Union membership dropped in 2021, this week in the war on workers



Union membership as a percentage of all U.S. workers dropped from 10.8% to 10.3% in 2021, returning to its 2019 level. The bump in 2020 is instructive, since it came because, in the mass job loss of the pandemic, more nonunion workers lost their jobs. But the lousy numbers for union membership are also important to understand in the context of popular opinion and U.S. labor law. Because public approval of unions is at its highest point since 1965, according to a 2021 Gallup survey.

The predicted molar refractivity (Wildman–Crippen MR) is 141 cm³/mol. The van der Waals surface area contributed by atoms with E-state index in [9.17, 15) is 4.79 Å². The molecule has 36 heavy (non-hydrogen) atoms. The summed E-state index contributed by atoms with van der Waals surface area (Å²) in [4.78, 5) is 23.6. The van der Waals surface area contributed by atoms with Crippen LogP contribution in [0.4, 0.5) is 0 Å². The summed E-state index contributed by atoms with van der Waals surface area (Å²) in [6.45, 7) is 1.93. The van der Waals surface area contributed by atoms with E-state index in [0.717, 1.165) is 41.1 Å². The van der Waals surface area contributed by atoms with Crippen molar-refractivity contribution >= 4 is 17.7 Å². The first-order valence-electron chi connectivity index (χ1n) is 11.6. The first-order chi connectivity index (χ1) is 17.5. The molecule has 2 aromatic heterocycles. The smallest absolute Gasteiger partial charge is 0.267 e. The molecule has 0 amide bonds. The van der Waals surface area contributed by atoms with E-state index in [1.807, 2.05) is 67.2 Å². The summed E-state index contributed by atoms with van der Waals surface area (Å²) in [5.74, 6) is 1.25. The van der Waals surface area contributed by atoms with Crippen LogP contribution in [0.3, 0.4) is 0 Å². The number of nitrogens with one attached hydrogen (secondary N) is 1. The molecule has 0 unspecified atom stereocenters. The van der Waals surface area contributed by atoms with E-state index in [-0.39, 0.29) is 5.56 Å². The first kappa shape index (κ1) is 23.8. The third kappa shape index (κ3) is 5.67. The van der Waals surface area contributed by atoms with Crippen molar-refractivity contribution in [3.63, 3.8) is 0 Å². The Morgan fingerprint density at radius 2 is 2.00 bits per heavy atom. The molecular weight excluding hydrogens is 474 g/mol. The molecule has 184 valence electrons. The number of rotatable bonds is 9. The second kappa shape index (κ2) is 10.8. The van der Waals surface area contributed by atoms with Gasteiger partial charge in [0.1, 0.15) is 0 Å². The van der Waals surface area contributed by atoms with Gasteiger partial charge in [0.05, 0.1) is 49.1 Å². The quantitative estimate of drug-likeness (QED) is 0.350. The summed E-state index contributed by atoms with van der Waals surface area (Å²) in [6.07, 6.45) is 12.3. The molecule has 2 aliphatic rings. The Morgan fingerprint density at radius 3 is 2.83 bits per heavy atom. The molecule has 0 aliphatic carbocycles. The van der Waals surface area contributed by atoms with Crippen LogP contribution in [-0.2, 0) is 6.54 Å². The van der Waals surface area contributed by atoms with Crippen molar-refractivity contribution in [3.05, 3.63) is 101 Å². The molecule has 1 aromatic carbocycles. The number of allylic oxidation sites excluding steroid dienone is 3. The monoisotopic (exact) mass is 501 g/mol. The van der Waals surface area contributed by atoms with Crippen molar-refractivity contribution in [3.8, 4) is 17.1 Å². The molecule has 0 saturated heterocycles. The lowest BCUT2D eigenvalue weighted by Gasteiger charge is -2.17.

The AFL-CIO pointed to the latter factor in responding to the new numbers. “In 2021, workers forcefully rejected low-wage, thankless jobs after a year of being called essential,” AFL-CIO President Liz Shuler said in a statement. “In light of the COVID-19 pandemic, it is clearer now than ever that our labor laws are designed to make joining a union as difficult as possible. Across this country, workers are organizing for a voice on the job and millions of Americans are standing in solidarity with union members on strike. If everyone who wanted to join a union was able to do so, membership would skyrocket. The PRO Act and the Public Service Freedom to Negotiate Act are how we get there.”


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